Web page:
Anyone use soundfonts?

Posted by: John51

Anyone use soundfonts? - 09/04/02 05:32 PM

Just wondering if anyone preferred a particular soundfont over the default sound of their digital.
Posted by: SteveY

Re: Anyone use soundfonts? - 09/04/02 08:40 PM

I'm embarrassed to say this, but what's a soundfont?
Posted by: John51

Re: Anyone use soundfonts? - 09/04/02 09:31 PM

It's a data file used by some PC soundcards for playing midi.
As long as there is a midi outlet, your keyboard can sound anyway you want, from a 7'5" Steinway to an upright double bass.
Basically, all the sounds for each note/chord are recorded digitally and when you play the keyboard the computer kicks out the appropriate recording.
The best ones cost a little money, (many are free)as it takes a lot of time and skill to make a really good one.
There's a "Steinway grand" I really like, (costs about 30) I've got an MP3 sample of it (2mb)if you want to hear it.
Posted by: John51

Re: Anyone use soundfonts? - 09/05/02 12:14 AM

Easier to name the site. it's www.studioax.com
Here's the blurb that made me wonder what digital piano owners thought of it:

Can a soundfont deliver better sounds and more accurate performance than digital grands and sound modules? With the Grand Piano One (GP1) soundfont, the answer is a definitely YES!

Based on a 9-feet Steinway & Sons (model D) and a 8-feet C. Bechstein grand piano, the multi-rate stereo samples of GP1 are digitally recorded, mixed, edited and enhanced. Designed for professionals, Grand Piano One (GP1) delivers studio-quality grand piano sounds from your PC/Mac.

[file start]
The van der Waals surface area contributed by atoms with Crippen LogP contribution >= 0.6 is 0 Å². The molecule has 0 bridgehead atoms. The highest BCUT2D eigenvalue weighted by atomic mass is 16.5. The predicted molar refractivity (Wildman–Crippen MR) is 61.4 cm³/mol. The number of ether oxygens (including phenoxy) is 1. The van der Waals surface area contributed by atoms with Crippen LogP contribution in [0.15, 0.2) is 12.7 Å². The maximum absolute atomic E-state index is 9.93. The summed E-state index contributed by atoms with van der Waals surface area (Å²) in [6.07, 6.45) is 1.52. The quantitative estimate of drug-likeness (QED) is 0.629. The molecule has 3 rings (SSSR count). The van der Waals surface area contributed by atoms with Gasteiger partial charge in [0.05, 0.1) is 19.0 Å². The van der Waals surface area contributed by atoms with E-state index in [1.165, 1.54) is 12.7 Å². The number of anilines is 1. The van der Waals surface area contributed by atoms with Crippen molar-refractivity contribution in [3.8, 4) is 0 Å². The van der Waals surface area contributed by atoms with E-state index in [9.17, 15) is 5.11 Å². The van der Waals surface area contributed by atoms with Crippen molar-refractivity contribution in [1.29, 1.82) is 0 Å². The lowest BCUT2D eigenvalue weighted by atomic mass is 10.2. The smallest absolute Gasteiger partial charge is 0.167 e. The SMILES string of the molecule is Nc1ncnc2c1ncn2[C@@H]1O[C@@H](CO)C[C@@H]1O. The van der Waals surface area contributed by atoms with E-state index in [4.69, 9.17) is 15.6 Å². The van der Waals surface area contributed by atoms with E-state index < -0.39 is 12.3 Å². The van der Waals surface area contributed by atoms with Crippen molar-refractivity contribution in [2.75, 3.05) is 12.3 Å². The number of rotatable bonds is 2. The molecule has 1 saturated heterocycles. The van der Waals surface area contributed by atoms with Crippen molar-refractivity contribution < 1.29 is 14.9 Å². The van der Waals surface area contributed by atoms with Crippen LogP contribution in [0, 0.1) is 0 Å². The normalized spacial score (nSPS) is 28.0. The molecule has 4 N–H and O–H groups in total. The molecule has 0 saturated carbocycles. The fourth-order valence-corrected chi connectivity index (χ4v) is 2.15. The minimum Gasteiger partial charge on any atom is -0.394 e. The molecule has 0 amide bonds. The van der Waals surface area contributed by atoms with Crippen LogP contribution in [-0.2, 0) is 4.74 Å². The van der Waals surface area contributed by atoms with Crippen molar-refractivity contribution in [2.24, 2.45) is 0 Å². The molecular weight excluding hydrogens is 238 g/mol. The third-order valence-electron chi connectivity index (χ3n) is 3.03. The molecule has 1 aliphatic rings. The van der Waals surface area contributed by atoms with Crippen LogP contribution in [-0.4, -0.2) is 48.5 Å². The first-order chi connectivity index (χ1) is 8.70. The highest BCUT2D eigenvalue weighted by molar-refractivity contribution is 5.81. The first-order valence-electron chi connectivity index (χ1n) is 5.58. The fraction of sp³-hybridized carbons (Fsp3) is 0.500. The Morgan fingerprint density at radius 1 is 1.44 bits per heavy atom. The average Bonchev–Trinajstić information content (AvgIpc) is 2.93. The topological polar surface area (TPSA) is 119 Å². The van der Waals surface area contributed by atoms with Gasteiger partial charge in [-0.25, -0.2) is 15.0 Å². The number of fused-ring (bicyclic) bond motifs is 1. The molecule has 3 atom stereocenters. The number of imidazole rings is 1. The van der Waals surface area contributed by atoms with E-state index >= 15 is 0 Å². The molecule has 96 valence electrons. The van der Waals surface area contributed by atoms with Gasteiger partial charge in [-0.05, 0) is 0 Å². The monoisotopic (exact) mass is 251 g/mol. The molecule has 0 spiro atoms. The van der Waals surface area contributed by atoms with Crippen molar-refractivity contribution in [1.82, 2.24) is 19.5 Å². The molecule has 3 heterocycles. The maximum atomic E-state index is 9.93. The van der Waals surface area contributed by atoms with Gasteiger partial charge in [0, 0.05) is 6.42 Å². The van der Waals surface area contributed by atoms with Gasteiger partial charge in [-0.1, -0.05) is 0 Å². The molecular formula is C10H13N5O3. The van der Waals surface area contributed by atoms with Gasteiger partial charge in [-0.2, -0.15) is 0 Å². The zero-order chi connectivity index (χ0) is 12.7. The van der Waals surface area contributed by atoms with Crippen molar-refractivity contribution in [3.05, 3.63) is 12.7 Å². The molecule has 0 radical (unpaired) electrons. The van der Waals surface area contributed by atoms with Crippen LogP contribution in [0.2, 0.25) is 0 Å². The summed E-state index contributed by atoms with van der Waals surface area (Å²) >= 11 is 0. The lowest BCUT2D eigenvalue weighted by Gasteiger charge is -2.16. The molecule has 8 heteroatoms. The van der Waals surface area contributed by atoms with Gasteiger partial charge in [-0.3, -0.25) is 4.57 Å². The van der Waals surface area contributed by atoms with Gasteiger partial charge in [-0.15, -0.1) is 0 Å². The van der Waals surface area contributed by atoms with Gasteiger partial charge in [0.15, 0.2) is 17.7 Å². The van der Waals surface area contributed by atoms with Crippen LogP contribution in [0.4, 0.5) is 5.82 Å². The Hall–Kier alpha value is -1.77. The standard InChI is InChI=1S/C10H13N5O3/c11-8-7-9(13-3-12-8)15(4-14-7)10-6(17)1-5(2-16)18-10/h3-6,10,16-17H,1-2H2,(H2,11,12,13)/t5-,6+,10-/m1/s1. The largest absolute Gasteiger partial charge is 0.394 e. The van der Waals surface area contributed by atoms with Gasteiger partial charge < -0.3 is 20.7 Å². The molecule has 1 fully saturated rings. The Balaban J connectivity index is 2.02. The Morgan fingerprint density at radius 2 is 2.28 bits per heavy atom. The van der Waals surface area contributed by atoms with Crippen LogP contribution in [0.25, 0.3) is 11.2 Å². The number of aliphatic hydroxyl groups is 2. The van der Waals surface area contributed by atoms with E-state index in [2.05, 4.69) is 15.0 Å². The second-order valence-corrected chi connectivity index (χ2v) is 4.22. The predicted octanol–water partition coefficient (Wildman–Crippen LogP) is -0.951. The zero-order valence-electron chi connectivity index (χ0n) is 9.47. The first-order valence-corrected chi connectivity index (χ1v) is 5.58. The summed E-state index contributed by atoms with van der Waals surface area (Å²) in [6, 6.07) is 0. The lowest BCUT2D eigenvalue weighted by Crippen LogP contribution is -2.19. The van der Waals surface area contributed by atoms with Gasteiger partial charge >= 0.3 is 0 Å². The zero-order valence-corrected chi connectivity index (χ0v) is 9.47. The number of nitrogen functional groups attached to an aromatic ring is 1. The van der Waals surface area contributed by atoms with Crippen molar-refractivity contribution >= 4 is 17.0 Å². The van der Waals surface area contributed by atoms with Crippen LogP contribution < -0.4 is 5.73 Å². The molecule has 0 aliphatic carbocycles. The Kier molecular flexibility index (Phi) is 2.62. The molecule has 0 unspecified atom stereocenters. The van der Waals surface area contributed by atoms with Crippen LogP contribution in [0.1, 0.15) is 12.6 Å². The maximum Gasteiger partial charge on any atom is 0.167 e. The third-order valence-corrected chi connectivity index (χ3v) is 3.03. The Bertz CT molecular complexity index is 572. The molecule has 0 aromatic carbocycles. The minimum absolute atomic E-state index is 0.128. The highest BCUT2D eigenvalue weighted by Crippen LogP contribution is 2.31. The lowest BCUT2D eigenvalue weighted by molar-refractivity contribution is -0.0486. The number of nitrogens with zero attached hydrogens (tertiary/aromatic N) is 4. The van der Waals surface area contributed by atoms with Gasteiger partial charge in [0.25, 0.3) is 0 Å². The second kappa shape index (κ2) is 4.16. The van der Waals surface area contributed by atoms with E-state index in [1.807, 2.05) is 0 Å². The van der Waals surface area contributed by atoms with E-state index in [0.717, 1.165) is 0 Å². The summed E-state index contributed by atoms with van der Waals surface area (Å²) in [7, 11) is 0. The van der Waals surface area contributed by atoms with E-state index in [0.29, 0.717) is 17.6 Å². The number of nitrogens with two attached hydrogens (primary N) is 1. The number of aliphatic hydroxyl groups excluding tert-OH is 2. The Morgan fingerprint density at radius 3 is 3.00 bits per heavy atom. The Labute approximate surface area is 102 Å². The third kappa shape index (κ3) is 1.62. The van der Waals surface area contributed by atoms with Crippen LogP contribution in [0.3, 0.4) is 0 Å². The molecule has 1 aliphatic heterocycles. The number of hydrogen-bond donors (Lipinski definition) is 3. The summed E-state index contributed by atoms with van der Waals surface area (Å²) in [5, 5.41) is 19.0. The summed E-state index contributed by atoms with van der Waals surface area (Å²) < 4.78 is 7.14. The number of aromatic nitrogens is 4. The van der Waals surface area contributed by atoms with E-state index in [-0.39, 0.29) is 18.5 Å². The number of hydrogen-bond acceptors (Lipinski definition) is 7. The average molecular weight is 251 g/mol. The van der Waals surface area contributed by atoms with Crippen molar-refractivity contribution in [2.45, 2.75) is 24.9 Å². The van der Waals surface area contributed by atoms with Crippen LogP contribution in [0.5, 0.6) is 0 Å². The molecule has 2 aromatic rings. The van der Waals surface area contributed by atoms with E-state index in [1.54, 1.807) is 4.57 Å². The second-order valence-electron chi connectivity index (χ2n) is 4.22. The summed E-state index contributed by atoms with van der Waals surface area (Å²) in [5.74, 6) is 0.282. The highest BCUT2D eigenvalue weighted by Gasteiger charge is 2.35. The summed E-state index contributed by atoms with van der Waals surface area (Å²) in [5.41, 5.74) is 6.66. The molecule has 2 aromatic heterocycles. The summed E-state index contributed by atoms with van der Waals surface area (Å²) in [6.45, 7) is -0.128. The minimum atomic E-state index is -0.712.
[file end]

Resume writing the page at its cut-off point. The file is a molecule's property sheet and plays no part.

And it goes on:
Posted by: SteveY

Re: Anyone use soundfonts? - 09/05/02 09:14 AM

Hi John
Thanks for the info. I know the technology. I just wasn't familiar with the name. FYI - these are not really hi-rez samples, and while they may be designing them for professionals, I don't think it's likely that many will use them. Pro's don't use soundblaster or audigy cards. If I read the web page correctly, 15 different "soundfonts" make up a total of 50MB of data. While not bad, these aren't exactly hi-rez, high sampling rate.

You have to realize that every digital piano or synth has it's own "soundfonts" built into the internal memory. Many pro keyboards (which are often less expensive than consumer keyboards due to the lack of aesthetic value) are able to be upgraded through the addition of "expansion boards" that contain additional samples. My favorite piano samples of this kind are found on the Roland Concert Grand expansion boards for the XV series instruments.

If you like the idea of "virtual instruments", that is using a PC/MAC to create sound, you might try a program such as Gigasmapler or Unity to play hi-rez piano samples.

Hope this helps.